A 20-year-old man from Toledo, Ohio, has been indicted for allegedly scamming $66,525 from eBayers who thought they were bidding for electronic equipment, the Toledo Blade reports.
Chaintech has announced its latest graphics card, this one based on Nvidia's upcoming AGP 8x version of its GeForce 6600 GT chip.
A California man who attempted to sell a 200-year-old Hawaiian skull on eBay has avoided jail on a federal rap and will instead do 600 hours community service, pay a $10,000 fine to the "victims" of the crime and issue an apology to Hawaii's citizens in three newspapers.
Sony will release the PlayStation Portable (PSP) in the UK on 18 March.
The Society of IT Managers (Socitm) has published a report on the impact of the Freedom of Information Act (FOIA), with advice for IT managers on preparing their organisations for dealing with the new legislation.
Apple updated its iTunes software this week following the discovery of a security bug that leaves open a way to compromise vulnerable systems.
A woman who is facing a jail sentence for using a mobile phone camera in court has denied she took any pictures.
The CTIA, the body representing the US wireless industry, is so concerned by the possible negative effects of increased state regulation on its members, that it has formed a separate organization, with its own funding and budget, to lobby against additional burdens, particularly in respect of taxation. It plans to spend “tens of millions of dollars over the next three years” on the new advocacy group, to be headed by Kimberly Kuo.
Chipmakers always face the dilemma of whether to open up their designs, increasing their market reach as well as placating the open source movement, or whether to keep their prime asset, their intellectual property (IP), close to their chests. Intel has come under much fire in the past for its hesitancy in supporting open source Linux on the Centrino chipset, but it claimed it could only support open source drivers if it was confident its intellectual property would be protected.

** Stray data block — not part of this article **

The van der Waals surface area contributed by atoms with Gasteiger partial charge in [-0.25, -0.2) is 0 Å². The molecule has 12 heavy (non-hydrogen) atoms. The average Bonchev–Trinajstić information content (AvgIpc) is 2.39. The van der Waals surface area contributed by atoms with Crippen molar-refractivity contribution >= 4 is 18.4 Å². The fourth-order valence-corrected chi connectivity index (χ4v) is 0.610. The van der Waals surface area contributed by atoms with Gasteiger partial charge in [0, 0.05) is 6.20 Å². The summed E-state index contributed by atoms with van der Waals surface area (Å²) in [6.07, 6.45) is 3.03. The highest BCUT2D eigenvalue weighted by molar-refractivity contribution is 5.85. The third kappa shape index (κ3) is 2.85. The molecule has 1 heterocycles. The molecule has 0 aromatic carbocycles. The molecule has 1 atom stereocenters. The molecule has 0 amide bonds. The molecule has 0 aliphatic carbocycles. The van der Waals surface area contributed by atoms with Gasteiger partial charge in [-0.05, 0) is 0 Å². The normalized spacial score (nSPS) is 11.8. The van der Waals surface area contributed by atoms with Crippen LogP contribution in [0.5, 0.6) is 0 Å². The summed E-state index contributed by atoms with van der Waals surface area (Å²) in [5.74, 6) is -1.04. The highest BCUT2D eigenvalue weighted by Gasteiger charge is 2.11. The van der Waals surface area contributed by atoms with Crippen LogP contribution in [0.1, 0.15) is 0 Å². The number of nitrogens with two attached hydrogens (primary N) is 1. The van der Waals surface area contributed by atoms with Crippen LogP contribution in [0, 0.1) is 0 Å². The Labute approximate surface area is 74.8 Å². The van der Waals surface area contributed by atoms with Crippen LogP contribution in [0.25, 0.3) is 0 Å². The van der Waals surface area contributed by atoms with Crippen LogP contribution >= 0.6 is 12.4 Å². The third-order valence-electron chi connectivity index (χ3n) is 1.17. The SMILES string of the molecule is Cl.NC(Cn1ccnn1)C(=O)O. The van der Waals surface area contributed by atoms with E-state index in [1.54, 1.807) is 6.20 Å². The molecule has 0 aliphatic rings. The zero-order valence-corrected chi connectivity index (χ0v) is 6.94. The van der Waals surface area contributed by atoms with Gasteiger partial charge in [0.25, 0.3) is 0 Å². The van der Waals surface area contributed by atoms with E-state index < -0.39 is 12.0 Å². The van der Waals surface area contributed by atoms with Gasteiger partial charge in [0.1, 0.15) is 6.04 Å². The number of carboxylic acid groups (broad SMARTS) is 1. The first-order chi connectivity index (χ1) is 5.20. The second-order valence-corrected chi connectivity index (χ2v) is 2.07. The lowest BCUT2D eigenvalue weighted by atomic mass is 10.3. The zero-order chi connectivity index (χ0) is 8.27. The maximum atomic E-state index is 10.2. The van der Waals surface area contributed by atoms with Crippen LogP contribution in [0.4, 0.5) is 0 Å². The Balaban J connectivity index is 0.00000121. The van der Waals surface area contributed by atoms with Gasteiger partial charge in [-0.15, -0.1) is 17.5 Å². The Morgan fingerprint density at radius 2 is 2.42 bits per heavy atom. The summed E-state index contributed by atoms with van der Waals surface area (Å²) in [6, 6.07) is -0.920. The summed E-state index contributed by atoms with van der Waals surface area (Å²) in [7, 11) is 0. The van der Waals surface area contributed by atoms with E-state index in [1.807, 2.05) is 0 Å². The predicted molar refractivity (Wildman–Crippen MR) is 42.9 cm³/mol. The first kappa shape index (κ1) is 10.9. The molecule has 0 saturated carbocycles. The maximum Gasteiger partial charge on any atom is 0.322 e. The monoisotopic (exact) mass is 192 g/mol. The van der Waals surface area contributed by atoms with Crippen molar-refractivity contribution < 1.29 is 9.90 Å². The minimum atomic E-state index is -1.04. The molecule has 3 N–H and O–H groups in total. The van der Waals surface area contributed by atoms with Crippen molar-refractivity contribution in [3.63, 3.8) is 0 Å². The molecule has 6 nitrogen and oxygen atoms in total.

Astronomers have spied evidence of planet formation occurring around nearby stars. Observers at the Gemini South 8-meter telescope in Chile, say details in the dusty disk around Beta Pictoris indicate collisions between planet-sized bodies have occurred as recently as in the last few decades.
Pipex is heading for 200,000 broadband punters, it revealed today as it reported that financial figures for the year would be "in line with market expectations".
Texan authorities launched federal suit yesterday against a University of Texas student alleged to have run one of the world's largest spam operations.
Australian state Victoria is to equip its metropolitan ambulances with Wi-Fi in a bid to speed the transfer of patient data. It also plans to roll out Bluetooth to reduce cable clutter in the vehicles themselves.